On February 9. 2017, APN held a briefing call with strategic affairs expert Yossi Alpher in
preparation for the Netanyahu-Trump meeting on February 14.
Yossi Alpher, an independent security analyst, is the former director of the Jaffee Center for Strategic Studies at
Tel Aviv University, a former senior official with Israel’s Mossad, and a former IDF intelligence officer. He is
the author of Hard Questions Tough Answers, APN’s weekly analysis of Israeli and Middle Eastern strategic affairs.
On December 16 2016, APN held a briefing call with Senator George Mitchell and Alon Sachar.
Senator George Mitchell and Alon Sachar are the authors of the newly published book "A Path to Peace: A Brief
History of Israeli-Palestinian Negotiations and a Way Forward in the Middle East."
In the October 14, 2016 briefing call with APN's Lara Friedman and Israeli Legal Expert Michael
Sfard on the UNSC Session on Israeli Settlements, they discussed the threat to Israel's security and the
two-state solution posed by settlements, the dangers of unilateral withdrawal, and the possibility of further
action at the UN.
Jerusalem expert Daniel Seidemann and settlement expert Hagit Ofran of Israel’s Peace Now movement
were APN’s guest on an August 25th 2016 briefing call on the latest settlements-related developments
in the West Bank and East Jerusalem.
On May 25, APN hosted a briefing call on the political development in Israel, following Prime
Minister Netanyahu’s signing a new coalition agreement with right-wing firebrand Avigdor Lieberman, appointing
Lieberman to the position of Minister of Defense. Eldar, a senior columnist with al-Monitor, spoke about the
implications for Israel, its security, and its relations with the Palestinians and the world.
The pro-Netanyahu newspaper Israel Hayom, a political daily distributed free of charge and funded
by American billionaire Sheldon Adelson, is the main reason for Israel’s dropping to the unflattering “partly
free” category in Freedom House’s 2016
Global Freedom of the Press report. Vanessa Tucker, Freedom House’s vice president for analysis, explains in
the following interview why her organization is concerned about the impact of the Adelson-funded daily on
Israel’s public arena.
Not all of Shalom Achshav’s activities make news. Some of them go under the radar. To learn about some of Peace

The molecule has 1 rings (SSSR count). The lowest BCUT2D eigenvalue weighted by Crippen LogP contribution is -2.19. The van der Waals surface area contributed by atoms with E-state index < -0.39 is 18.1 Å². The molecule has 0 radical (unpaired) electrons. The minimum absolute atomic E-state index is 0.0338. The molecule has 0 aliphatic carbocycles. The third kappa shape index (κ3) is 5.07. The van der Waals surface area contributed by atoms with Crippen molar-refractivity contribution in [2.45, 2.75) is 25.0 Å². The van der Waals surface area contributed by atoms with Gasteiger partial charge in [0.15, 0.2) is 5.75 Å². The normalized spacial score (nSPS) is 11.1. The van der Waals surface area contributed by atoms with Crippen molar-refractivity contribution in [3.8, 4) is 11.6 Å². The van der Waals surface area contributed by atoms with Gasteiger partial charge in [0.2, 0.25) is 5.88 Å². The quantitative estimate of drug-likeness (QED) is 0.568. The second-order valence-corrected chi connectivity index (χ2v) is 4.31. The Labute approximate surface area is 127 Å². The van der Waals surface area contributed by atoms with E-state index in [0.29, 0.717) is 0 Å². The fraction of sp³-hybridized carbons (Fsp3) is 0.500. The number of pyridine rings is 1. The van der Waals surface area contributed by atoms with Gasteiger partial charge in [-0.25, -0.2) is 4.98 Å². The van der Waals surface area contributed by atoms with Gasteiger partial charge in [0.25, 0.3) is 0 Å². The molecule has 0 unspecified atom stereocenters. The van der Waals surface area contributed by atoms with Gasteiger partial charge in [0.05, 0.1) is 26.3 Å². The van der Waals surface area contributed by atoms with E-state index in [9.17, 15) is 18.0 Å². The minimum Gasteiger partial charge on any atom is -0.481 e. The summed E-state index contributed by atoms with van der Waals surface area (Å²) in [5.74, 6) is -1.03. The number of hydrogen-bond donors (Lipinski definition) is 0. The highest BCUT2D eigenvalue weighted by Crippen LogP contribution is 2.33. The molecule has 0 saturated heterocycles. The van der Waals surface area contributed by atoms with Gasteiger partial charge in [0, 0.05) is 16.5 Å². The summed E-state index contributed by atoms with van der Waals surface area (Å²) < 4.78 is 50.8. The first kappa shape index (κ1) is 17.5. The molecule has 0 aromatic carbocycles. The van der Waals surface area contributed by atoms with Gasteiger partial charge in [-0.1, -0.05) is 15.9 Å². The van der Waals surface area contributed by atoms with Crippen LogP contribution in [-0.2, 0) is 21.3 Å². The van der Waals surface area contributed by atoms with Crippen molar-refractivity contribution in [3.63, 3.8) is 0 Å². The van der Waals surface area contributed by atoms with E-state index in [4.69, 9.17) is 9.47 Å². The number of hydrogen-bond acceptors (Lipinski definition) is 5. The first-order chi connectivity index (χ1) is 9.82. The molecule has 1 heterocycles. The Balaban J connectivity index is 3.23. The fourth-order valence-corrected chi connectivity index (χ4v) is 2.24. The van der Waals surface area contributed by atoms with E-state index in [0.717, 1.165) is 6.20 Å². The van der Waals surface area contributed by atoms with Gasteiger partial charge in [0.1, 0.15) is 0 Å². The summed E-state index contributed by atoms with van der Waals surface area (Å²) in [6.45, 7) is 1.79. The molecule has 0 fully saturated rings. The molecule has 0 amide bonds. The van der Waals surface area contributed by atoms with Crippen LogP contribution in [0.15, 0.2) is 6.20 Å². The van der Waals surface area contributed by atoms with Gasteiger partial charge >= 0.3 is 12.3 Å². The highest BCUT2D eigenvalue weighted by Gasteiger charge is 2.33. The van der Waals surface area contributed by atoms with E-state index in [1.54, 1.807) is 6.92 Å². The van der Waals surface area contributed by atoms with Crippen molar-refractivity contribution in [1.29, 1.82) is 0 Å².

Now’s recent activities, we called Maya Glassman, Peace Now’s activities coordinator. Maya (27) grew up in Haifa,
served in the IDF as an instructor at a missile unit, and then graduated from Ben Gurion University in Beersheba
with a degree in political science and public administration. On campus, she was a leading political and feminist
activist. Maya joined Peace Now a year ago. Maya narrates this slideshow.
Oded Adomi Leshem, a doctoral student at George Mason University’s School for Conflict
Analysis and Resolution is an expert on hope. One of his areas of expertise is strategies for impacting
Israeli public opinion to be more supportive of peace. A new study that he recently published shows that messages of hope from Palestinians can go a
long way in fostering and enhancing hope among Jewish Israelis. Listen to our February 16th
2016 conversation with Leshem.
On January 14, 2016, APN, together with New Israel Fund (NIF), J Street, Ameinu, T’ruah, Partners for
Progressive Israel (PPI), Foundation for Middle-East Peace (FMEP), and B'Tselem USA, hosted MK Merav Michaeli,
former Deputy Knesset Speaker Naomi Chazan, and Attorney Michael Sfard, moderated by Matt Duss, President of
the Foundation for Middle East Peace for a conversation on the legislation now being considered by the Knesset that
targets progressive NGOs for extra scrutiny of their foreign donations, but does not require similar scrutiny of
right-wing or settler groups.
This legislation is part of a long-term effort by some Israeli hardliners, backed by the government, to weaken
Israel’s democracy by stifling dissent. While its supporters attempt to liken it to existing US law, it has drawn
significant opposition from many quarters, both within Israel, from the US State Department
and among the American Jewish community. And still, there is a real possibility that the bill will pass in the next